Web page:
Bitcoin, ransomware fraudster Anthony Murgio of Tampa sentenced to prison

Anthony Murgio of Tampa, 33, was sentenced Tuesday to 5 1/2 years in prison for running a Bitcoin exchange suspected of laundering money for a group of hackers who targeted publishing and financial firms as part of a complex securities fraud. [AP photo]
Anthony Murgio of Tampa, 33, was sentenced Tuesday to 5 1/2 years in prison for running a Bitcoin exchange suspected of laundering money for a group of hackers who targeted publishing and financial firms as part of a complex securities fraud. [AP photo]
Published June 28 2017
Updated June 28 2017

Tampa's Anthony Murgio, 33, was sentenced Tuesday to 5-1/2 years in prison for running a bitcoin exchange suspected of laundering money for a group of hackers who targeted publishing and financial firms as part of a complex securities fraud.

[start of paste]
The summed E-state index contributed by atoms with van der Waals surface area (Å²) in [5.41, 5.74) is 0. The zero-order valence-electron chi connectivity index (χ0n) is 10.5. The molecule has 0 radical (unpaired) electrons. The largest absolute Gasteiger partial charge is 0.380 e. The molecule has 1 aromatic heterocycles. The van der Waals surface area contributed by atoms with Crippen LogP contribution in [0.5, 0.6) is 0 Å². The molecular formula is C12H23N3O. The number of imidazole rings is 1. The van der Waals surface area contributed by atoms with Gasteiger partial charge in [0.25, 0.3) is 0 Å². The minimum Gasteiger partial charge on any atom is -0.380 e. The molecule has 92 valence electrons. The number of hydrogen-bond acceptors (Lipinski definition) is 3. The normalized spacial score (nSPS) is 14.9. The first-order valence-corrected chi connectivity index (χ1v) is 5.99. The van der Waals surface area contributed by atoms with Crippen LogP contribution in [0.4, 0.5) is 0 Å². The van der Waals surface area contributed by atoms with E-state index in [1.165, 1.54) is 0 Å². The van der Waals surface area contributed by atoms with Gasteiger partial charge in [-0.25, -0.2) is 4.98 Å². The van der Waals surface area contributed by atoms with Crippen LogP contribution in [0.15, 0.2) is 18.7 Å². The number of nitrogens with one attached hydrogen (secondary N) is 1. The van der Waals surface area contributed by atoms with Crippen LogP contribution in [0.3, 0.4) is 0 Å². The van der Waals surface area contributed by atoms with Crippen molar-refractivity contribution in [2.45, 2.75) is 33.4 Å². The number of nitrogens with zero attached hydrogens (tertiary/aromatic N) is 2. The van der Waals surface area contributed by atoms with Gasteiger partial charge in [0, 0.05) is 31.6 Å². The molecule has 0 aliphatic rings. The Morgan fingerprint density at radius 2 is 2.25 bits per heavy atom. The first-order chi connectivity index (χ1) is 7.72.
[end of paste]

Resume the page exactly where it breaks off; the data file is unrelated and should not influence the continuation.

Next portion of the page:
"I screwed up badly and made serious mistakes and misjudgments," a weeping Murgio told U.S. District Judge Alison J. Nathan at his sentencing in Manhattan Tuesday, according to Bloomberg reporting.

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Murgio admitted in January that he ran Coin.mx for Gery Shalon, the self-described founder of a sprawling criminal enterprise that hacked at least nine companies including JPMorgan Chase, E*Trade and Dow Jones & Co. Prosecutors said the unregistered business sold bitcoins that were used in illegal online transactions and as payment in ransomware attacks.

"Mr. Murgio led an effort based on ambition and greed" and constructed on a "pyramid of lies," Nathan said during the sentencing hearing.

The judge set a Sept. 1 hearing to determine the amount of forfeiture, fines and restitution Murgio must pay. He remains free on bail.

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